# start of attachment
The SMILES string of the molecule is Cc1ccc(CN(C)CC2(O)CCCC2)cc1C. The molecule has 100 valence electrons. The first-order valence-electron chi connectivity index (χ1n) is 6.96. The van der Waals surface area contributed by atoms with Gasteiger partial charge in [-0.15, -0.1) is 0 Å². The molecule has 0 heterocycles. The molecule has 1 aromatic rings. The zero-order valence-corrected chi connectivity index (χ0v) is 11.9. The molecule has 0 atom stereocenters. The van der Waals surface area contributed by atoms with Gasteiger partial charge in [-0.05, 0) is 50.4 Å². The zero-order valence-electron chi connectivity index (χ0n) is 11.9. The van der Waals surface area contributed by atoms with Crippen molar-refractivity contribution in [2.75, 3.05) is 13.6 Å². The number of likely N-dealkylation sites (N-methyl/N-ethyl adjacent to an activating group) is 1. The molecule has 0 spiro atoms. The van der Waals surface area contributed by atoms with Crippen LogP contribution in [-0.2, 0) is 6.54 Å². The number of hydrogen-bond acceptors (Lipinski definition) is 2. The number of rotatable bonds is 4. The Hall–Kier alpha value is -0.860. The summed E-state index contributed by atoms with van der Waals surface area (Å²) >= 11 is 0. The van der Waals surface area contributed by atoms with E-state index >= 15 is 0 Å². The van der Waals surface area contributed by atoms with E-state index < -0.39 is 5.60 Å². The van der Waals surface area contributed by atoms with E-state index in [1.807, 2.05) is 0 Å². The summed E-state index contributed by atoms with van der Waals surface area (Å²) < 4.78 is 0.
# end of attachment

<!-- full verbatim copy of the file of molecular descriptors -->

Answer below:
The SMILES string of the molecule is Cc1ccc(CN(C)CC2(O)CCCC2)cc1C. The molecule has 100 valence electrons. The first-order valence-electron chi connectivity index (χ1n) is 6.96. The van der Waals surface area contributed by atoms with Gasteiger partial charge in [-0.15, -0.1) is 0 Å². The molecule has 0 heterocycles. The molecule has 1 aromatic rings. The zero-order valence-corrected chi connectivity index (χ0v) is 11.9. The molecule has 0 atom stereocenters. The van der Waals surface area contributed by atoms with Gasteiger partial charge in [-0.05, 0) is 50.4 Å². The zero-order valence-electron chi connectivity index (χ0n) is 11.9. The van der Waals surface area contributed by atoms with Crippen molar-refractivity contribution in [2.75, 3.05) is 13.6 Å². The number of likely N-dealkylation sites (N-methyl/N-ethyl adjacent to an activating group) is 1. The molecule has 0 spiro atoms. The van der Waals surface area contributed by atoms with Crippen LogP contribution in [-0.2, 0) is 6.54 Å². The number of hydrogen-bond acceptors (Lipinski definition) is 2. The number of rotatable bonds is 4. The Hall–Kier alpha value is -0.860. The summed E-state index contributed by atoms with van der Waals surface area (Å²) >= 11 is 0. The van der Waals surface area contributed by atoms with E-state index >= 15 is 0 Å². The van der Waals surface area contributed by atoms with E-state index < -0.39 is 5.60 Å². The van der Waals surface area contributed by atoms with E-state index in [1.807, 2.05) is 0 Å². The summed E-state index contributed by atoms with van der Waals surface area (Å²) < 4.78 is 0.